Refractory Headache: Historical Perspective, Need, and Purposes for an Operational Definition

Authors

  • Elliott A. Schulman MD, FACP,

    1. From the Lankenau Institute for Medical Research, Wynnewood, PA, USA (E.A. Schulman); Department of Neurology, Drexel University College of Medicine, Philadelphia, PA, USA (E.J. Brahin).
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  • Eric J. Brahin MD, MSE

    1. From the Lankenau Institute for Medical Research, Wynnewood, PA, USA (E.A. Schulman); Department of Neurology, Drexel University College of Medicine, Philadelphia, PA, USA (E.J. Brahin).
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  • Conflict of Interest: No financial support for this article was received.

E.A. Schulman, Lankenau Institute for Medical Research, 100 E. Lancaster Ave., Suite 452, MOB East, Wynnewood, PA 19096, USA.

Abstract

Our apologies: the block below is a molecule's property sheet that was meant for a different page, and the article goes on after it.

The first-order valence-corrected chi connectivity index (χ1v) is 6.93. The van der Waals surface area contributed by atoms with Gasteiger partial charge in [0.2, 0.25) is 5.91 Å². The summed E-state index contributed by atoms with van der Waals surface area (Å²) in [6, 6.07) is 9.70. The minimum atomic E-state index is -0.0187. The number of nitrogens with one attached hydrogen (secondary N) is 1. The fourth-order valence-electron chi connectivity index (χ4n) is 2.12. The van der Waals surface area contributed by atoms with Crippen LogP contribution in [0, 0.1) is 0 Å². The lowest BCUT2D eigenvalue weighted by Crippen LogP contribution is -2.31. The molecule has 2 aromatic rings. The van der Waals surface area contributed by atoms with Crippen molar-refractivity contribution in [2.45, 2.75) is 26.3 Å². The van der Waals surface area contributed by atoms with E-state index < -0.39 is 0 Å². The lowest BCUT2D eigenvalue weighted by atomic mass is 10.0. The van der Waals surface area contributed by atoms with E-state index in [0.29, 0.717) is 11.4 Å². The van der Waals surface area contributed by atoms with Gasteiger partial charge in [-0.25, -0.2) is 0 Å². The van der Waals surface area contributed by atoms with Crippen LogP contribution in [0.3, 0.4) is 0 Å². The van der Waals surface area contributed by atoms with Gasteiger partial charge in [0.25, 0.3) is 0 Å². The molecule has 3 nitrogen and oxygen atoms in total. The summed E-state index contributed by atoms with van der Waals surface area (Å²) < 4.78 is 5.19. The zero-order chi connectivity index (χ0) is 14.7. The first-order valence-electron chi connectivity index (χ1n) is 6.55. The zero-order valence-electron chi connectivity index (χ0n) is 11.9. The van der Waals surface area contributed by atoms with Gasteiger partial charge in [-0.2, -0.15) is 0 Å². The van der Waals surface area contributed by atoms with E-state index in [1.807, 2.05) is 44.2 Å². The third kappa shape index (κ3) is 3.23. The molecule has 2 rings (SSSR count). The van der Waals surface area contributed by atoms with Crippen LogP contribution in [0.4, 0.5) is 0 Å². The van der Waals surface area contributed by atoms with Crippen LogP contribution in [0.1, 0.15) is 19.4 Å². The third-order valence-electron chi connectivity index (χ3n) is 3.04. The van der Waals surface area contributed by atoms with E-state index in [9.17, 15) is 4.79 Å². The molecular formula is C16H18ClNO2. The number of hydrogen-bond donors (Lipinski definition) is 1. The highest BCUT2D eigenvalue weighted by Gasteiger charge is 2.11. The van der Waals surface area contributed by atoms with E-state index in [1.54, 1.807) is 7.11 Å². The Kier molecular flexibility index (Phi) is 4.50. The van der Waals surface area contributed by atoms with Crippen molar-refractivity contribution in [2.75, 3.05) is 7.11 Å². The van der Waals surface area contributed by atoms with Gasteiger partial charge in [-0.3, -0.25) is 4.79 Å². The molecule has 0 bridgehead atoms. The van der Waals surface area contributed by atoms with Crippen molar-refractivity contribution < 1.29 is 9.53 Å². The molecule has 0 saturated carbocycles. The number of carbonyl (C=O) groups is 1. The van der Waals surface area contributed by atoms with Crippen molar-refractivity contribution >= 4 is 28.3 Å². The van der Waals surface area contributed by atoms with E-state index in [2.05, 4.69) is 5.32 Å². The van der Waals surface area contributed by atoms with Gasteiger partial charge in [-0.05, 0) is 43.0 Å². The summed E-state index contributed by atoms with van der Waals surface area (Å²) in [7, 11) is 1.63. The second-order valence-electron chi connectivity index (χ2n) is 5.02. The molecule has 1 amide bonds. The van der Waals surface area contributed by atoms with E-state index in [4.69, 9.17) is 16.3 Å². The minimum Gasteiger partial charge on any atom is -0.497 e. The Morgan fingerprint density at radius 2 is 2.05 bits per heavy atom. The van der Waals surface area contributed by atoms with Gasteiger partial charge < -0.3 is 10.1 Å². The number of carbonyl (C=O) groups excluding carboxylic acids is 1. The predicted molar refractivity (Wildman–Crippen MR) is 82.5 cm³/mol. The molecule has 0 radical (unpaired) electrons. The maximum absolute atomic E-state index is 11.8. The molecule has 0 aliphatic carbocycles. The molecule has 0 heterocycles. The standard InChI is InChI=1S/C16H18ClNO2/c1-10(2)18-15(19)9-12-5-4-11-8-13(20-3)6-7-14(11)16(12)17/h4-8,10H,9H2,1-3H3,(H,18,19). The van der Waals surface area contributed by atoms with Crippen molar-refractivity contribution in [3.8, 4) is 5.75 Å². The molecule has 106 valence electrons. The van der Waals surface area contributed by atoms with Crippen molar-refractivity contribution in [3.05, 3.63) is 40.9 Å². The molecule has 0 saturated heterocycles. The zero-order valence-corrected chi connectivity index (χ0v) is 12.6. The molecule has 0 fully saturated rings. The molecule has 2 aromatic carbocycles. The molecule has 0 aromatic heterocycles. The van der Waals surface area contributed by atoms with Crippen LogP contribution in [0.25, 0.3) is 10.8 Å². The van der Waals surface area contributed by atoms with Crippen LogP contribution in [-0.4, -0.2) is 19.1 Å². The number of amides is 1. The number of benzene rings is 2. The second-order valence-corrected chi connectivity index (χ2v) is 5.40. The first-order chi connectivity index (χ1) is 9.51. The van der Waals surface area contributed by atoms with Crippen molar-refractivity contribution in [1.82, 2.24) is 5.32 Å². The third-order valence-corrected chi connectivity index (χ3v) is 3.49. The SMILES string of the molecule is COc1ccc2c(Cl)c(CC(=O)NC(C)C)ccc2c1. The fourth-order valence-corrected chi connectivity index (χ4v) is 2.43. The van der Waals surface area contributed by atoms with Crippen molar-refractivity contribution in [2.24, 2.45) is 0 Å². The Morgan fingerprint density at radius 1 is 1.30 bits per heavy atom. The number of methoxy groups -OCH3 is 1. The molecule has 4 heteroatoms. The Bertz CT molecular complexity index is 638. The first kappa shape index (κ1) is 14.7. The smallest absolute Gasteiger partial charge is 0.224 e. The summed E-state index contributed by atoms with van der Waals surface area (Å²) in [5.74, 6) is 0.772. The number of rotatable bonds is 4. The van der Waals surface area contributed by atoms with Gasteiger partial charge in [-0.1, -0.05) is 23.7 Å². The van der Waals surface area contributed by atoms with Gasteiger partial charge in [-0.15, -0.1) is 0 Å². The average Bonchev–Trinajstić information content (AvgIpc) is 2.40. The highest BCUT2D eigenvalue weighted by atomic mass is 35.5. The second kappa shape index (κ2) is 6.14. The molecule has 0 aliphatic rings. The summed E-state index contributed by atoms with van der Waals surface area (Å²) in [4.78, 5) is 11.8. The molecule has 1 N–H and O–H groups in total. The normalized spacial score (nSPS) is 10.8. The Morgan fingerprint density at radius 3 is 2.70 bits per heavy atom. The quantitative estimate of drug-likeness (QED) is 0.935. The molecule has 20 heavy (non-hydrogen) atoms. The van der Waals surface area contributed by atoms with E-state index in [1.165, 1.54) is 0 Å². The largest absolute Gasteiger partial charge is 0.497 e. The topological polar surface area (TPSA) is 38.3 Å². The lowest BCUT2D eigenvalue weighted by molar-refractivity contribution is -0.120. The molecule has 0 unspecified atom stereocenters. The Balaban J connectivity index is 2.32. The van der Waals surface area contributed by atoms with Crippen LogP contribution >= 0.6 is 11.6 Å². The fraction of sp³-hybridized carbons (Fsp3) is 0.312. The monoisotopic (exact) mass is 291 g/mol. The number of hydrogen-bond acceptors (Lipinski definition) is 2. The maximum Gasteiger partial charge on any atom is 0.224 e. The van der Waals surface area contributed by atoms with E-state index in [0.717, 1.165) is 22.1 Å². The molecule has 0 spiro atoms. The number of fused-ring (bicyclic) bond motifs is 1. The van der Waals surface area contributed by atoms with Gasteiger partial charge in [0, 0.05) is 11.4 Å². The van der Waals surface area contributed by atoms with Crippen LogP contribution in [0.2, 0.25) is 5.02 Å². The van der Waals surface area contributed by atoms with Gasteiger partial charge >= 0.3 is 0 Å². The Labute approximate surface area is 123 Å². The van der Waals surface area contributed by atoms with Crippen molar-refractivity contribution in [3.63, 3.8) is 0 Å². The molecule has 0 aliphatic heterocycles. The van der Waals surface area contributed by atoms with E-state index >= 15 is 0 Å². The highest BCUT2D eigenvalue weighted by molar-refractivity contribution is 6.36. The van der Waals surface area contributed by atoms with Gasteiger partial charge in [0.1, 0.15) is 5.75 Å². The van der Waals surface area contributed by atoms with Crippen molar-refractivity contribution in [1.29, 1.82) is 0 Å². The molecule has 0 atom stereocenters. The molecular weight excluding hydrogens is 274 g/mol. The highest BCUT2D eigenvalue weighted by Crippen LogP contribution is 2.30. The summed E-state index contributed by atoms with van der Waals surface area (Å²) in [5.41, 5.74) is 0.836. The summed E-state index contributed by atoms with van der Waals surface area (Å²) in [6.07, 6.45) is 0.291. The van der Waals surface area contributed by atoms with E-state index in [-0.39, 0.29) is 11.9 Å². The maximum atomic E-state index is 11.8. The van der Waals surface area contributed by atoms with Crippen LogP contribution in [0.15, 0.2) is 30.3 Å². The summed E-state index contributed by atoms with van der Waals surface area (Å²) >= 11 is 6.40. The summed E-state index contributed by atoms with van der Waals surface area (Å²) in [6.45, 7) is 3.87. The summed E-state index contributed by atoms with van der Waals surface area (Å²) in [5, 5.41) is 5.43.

The study of migraine has yielded many benefits for headache patients. Little research, however, has been performed on refractory migraine (RM) headache, a term often used interchangeably with intractable migraine. This may be a consequence of a lack of a well-accepted definition. In a survey performed by the Refractory Headache Special Interest Section (RHSIS) on the American Headache Society (AHS) in 2006, 58% of the members agreed that a definition for refractory headache should be added to the International Classification of Headache Disorders-2. A PubMed search identified 21 articles that defined refractory or intractable headache/migraine. Sixteen (76%) defined the term “refractory” and 5 (24%) defined the term “intractable.” Many of these definitions did not address the need for an adequate trial of a preventive medicine, disability, and medication overuse. An operational definition will allow us to better characterize the disorder, address unmet medical needs, and identify the most effective treatments. RHSIS of the AHS has proposed a definition of RM. It is our hope that this definition will spur interest in this entity and will lead to further research in the area.

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